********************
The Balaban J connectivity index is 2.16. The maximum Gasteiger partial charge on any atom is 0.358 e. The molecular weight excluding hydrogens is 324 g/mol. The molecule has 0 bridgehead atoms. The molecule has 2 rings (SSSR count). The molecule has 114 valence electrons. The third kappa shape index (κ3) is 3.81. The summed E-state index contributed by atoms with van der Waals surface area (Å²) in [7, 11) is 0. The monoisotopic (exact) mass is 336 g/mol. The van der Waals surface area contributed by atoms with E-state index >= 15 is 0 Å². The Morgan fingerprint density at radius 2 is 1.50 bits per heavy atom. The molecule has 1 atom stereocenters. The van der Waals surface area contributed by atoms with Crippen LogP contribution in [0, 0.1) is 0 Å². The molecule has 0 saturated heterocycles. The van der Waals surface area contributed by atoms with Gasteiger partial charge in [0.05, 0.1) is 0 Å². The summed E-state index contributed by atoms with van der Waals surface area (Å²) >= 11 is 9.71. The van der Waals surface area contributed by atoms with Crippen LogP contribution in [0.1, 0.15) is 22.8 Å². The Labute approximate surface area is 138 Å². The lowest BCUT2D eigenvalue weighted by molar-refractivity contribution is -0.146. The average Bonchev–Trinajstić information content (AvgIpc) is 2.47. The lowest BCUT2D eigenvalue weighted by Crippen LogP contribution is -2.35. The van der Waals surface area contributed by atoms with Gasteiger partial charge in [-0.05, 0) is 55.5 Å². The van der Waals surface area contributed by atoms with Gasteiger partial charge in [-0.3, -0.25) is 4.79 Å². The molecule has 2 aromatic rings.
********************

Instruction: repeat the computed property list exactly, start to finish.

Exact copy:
The Balaban J connectivity index is 2.16. The maximum Gasteiger partial charge on any atom is 0.358 e. The molecular weight excluding hydrogens is 324 g/mol. The molecule has 0 bridgehead atoms. The molecule has 2 rings (SSSR count). The molecule has 114 valence electrons. The third kappa shape index (κ3) is 3.81. The summed E-state index contributed by atoms with van der Waals surface area (Å²) in [7, 11) is 0. The monoisotopic (exact) mass is 336 g/mol. The van der Waals surface area contributed by atoms with E-state index >= 15 is 0 Å². The Morgan fingerprint density at radius 2 is 1.50 bits per heavy atom. The molecule has 1 atom stereocenters. The van der Waals surface area contributed by atoms with Crippen LogP contribution in [0, 0.1) is 0 Å². The molecule has 0 saturated heterocycles. The van der Waals surface area contributed by atoms with Gasteiger partial charge in [0.05, 0.1) is 0 Å². The summed E-state index contributed by atoms with van der Waals surface area (Å²) >= 11 is 9.71. The van der Waals surface area contributed by atoms with Crippen LogP contribution in [0.1, 0.15) is 22.8 Å². The Labute approximate surface area is 138 Å². The lowest BCUT2D eigenvalue weighted by molar-refractivity contribution is -0.146. The average Bonchev–Trinajstić information content (AvgIpc) is 2.47. The lowest BCUT2D eigenvalue weighted by Crippen LogP contribution is -2.35. The van der Waals surface area contributed by atoms with Gasteiger partial charge in [-0.05, 0) is 55.5 Å². The van der Waals surface area contributed by atoms with Gasteiger partial charge in [-0.3, -0.25) is 4.79 Å². The molecule has 2 aromatic rings.